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Drudge Retort: The Other Side of the News
Sunday, June 26, 2022

We asked what they will do to prevent cases being built against women. So far: Nothing

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...Period- and fertility-tracking apps have become weapons in Friday's post-Roe America.

These seemingly innocuous trackers contain tons of data about sexual history, menstruation and pregnancy dates, all of which could now be used to prosecute women seeking abortions -- or incite digital witch hunts in states that offer abortion bounties.

Under a law passed last year in Texas, any citizen who successfully sues an abortion provider, a health center worker, or anyone who helps someone access an abortion after six weeks can claim at least $10,000, and other US states are following that example.

"We are just a few steps away from digital dragnets for people who are providing access and possibly for people seeking abortions," EFF Director of Cybersecurity Eva Galperin told The Register.

And fertility-tracking apps are just the tip of the digital surveillance iceberg.

Yes, they are "often a privacy and/or security nightmare," Galperin said. "They track a lot of various sensitive health data including data about whether a person is potentially pregnant." But, she added, there's a bigger concern....


#1 | Posted by LampLighter at 2022-06-25 09:39 PM | Reply | Newsworthy 1

We are talking China type stuff - except people here are willingly giving their information to corporations and the right is waiting and eager to use it.

The lack of digital privacy is scary.

#2 | Posted by GalaxiePete at 2022-06-26 11:47 AM | Reply

I remember a few years ago Target started sending ads to a teen for baby stuff, she didn't even know she was pregnant yet, but data Target had access to said she was.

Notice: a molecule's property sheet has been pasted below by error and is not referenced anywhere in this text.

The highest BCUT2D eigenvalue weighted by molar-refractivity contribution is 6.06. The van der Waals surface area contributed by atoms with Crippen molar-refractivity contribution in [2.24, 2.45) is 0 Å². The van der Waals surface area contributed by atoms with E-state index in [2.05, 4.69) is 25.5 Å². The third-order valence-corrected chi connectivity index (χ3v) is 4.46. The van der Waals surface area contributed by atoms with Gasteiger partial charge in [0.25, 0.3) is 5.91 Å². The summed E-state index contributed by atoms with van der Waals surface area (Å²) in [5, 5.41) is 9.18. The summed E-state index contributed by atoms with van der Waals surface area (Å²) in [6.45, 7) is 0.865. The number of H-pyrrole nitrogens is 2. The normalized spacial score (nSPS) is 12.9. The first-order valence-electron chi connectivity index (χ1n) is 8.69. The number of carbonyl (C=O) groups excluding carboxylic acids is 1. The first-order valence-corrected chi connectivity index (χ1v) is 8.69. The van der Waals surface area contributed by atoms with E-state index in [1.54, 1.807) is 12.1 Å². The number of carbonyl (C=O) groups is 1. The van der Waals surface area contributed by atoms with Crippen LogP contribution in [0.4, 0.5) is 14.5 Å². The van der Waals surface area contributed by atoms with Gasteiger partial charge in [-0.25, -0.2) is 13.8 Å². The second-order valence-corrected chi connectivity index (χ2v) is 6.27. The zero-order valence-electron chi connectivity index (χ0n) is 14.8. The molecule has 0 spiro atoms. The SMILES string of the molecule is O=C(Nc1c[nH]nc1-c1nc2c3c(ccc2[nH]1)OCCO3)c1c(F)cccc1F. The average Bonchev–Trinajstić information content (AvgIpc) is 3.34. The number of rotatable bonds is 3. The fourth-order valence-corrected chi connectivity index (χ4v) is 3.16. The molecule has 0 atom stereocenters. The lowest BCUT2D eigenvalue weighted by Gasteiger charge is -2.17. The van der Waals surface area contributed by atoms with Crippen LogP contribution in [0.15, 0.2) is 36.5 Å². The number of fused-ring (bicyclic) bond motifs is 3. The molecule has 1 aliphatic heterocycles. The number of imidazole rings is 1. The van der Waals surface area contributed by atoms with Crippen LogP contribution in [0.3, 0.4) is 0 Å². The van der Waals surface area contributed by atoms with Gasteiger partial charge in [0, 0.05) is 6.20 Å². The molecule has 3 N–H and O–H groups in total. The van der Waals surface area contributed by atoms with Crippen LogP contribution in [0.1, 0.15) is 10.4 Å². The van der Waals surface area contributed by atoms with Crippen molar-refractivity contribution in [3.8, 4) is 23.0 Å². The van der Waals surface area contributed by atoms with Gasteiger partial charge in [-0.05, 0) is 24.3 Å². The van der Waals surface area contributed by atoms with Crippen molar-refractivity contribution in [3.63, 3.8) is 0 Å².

That was a couple years ago data collection and algorithms have improved a ton in just that time.

To paraphrase an old radio program:
"Who knows what lurks in the hearts of men and uteri of women? The Cloud knows"

#3 | Posted by TaoWarrior at 2022-06-26 12:01 PM | Reply

" I remember a few years ago Target started sending ads to a teen for baby stuff, she didn't even know she was pregnant yet, but data Target had access to said she was."

Not exactly what happened.

The teen was pregnant but wasn't showing. She'd purchased vitamins specific to pregnant women, and (iirc) lotion for sore ------- during pregnancy.

Target timed it, and reasoned she'd soon need car seats and baby-proofing items, and sent "that" flyer.

Which is how her dad found out.

#4 | Posted by Danforth at 2022-06-26 12:23 PM | Reply

#4

Thank you for the correction, that is considerably less worrisome in this environment than how I remembered the story.

Not to say great as it still demonstrates the huge amount of data corporations have on us but at least products were purchases that would trigger "that" flyer vs. generalized data collection.

#5 | Posted by TaoWarrior at 2022-06-26 12:55 PM | Reply

What actually happened you can find at this link on the pregnant teen.

www.forbes.com

#6 | Posted by BBQ at 2022-06-26 08:00 PM | Reply

It is called 'uncanny valley' when you get the creeps over ads that seem to know you too well.

www.wired.com

To make a break where it seems more of a coincidence, they now tend to throw in ads that have no relation to the whatever they know about you and are pushing so it seems more random. For instance if the pregnant teen was looking for baby clothes, be sure they would have been there but it might be also in the targeted ads mechanic tools to make it seem it was more of a chance than what they really knew. This is the attempt to hide what they really know about you so you don't get creeped out.

As per usual, I was looking at motorcycle helmets and now random ads for helmets keep popping up, so I fired up my VPN to get them to stop what I don't need two of.

#7 | Posted by BBQ at 2022-06-26 08:10 PM | Reply

#7

I know what you mean. I'm inundated with ads from Revzilla.

#8 | Posted by willowby at 2022-06-26 09:30 PM | Reply

I have two fertility trackers installed on my phone. I am not concerned, in part because I am an old guy who likes to make garbage data, and I have excellent spam filters.

#9 | Posted by bored at 2022-06-26 11:19 PM | Reply

#4 | Posted by Danforth

When I signed up for a Kroger "rewards" card - which actually meant I paid what I did before they raised prices at the same time they rolled them out - I signed up using a fake Thai-sounding name, "---- Yu," fake address and phone number. Mr. Yu doesn't think it's anyone's business what he buys there.

#10 | Posted by AMERICANUNITY at 2022-06-27 02:13 AM | Reply

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